Powers Volume 3

Written by Brian Michael Bendis
Illustrated by Michael Avon Oeming

The third volume of Powers jumps around the series a bit as Detectives Walker and Pilgrim investigate the case of the death of a Superman-like cape who died in a sleazy apartment building, take Warren Ellis for a ride, and even end up involved in a contrived return to glory for a failed hero. Plus, there's even a coloring book for the kids!

The cover to the left of this text gives a pretty good indication of the work the poor letterers had to do in this volume. I hope they got hazard pay! The combined names of the two creators alone is enough to make comic book publishers everywhere question the practice of putting author names on comic covers. Oh, the poor letterers!

For those not familiar, Powers is the story of a pair of cops who deal with Superhuman crimes. One of them, the male half of the duo, is a former "cape" himself. His partner is a smart-mouthed female cop that doesn't take crap from anyone. In Bendis's capable hands, their dialog together is amazing. Working together again for most of the book, we see a return to what made the first trade sing. Bendis working on a character with no one to banter with just isn't the same to me.

The opening story is very good, with subtle hints to echo Clark Kent without it being too obvious. I love the idea of our dead hero having an uncomfortable interview based on a scandalous book--isn't that just how things would work in the real world? This case, which does have a bit of a gotcha ending just to warn you, gives Bendis and Oeming a chance to strike at the way the media grabs for gossip. They even turn most of one issue into a mock magazine.

It's good stuff, but the real gem here is Issue 7, where some guy named Warren Ellis shows up to write about what it's like to be a cop in the Powers world. He writes a comic book about it, imagine that. Bendis gets some playful digs in at one of the best writers in the business. I just wonder if the dialog was faked or from Ellis's various writings. Anyone know? If it's faked, it's faked very well. I love the comment on comics versus movies at the end, and my only regret is we didn't get to see Ellis teamed with Deena.

The final story, which I'm guessing was the annual, is sort of like reading Bendis writing an episode of Law and Order. Our two detectives investigate the crime, and in a "transcript" the prosecution finishes their work for them, with Oeming providing sketched visuals of the trial. It's stretching the comic medium a bit, and probably would never fly in a traditional capes comic. But Powers is an odd amalgam of crime writing and superheroes, so I thought it worked rather well.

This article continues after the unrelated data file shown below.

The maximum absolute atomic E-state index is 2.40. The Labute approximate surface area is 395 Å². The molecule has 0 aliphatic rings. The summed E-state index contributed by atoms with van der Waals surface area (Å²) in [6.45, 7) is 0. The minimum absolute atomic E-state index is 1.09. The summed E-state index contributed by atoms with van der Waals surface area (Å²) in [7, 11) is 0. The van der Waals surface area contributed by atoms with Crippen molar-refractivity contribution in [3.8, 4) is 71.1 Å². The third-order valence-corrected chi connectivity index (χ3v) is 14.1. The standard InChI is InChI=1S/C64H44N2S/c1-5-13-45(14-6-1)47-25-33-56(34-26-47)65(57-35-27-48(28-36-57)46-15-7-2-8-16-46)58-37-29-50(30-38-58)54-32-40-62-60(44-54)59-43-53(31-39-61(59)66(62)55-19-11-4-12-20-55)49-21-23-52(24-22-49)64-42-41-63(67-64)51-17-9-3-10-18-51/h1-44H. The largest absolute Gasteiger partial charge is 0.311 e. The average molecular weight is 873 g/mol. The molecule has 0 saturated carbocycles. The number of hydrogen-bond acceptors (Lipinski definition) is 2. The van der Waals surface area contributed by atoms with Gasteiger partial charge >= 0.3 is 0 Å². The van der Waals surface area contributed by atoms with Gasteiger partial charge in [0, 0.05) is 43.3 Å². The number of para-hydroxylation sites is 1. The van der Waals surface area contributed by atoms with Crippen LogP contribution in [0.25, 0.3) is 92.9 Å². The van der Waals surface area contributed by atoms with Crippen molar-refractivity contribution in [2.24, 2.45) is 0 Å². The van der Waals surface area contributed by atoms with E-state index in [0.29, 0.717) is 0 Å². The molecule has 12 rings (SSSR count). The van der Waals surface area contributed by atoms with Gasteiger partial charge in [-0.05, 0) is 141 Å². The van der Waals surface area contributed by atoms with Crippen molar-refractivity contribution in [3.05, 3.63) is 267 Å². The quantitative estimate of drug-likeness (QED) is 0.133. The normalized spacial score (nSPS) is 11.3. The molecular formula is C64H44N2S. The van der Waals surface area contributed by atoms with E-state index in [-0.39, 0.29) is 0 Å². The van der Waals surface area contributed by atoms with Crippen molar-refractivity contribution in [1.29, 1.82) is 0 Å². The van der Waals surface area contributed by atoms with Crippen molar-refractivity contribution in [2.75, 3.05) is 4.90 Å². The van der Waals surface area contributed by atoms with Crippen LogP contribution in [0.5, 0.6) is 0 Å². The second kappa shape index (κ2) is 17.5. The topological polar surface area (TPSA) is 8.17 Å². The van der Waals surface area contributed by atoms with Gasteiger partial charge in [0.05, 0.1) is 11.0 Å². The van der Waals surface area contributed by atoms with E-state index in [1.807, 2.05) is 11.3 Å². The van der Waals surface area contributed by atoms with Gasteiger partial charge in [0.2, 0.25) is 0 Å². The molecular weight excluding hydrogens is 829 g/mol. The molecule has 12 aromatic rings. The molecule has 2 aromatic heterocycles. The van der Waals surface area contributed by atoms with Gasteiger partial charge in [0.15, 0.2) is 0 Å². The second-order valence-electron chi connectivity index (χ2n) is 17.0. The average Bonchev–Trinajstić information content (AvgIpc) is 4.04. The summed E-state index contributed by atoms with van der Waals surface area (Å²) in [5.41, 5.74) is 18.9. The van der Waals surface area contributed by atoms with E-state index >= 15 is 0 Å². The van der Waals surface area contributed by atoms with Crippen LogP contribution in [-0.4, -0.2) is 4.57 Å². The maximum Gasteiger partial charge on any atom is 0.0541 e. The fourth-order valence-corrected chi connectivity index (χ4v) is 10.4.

The Powers coloring book is just silly fun, with both Bendis and Oeming poking fun at themselves and their creation. It reminds me of the times Stan Lee would use a few extra pages to take swipes at the comics business. Naturally, I loved it.

I liked this volume a lot the first time I read it, and nothing much has changed except my wordiness in putting together a review. The banter drives the appeal of powers, as Bendis writes a buddy cop story that could stand up with anyone's in any medium. Walker's quiet reserve and unflappable seriousness mixed with Pilgrim's hysterically funny ranting about everything from cape-inspired booty calls to falling down in brains gives the often serious crime stories a needed dose of comedy. This is Bendis doing what works best for him, and I wish he'd do more of it and less epic plots in his mainstream books.

Oeming's art is as steady as ever, using thick shadows to contrast with the glossy style of the tabloid sections. The colorists should be commended for their work here, as they really bring that contrast to life. Oeming gets to show his range, from tight small panels to sprawling splashes, and the results are even better than usual. Powers would lose a lot under the hands of a different artist. His style that's part animated Batman and part Mike Mignola really works here.

Powers is able to appeal to both those who like capes, those who like banter, and those who enjoy hard-boiled crime action. If you are scared of this because of the writer, don't be. I can easily recommend Powers to just about anyone, and I think they'd like it. I urge you to give it a try.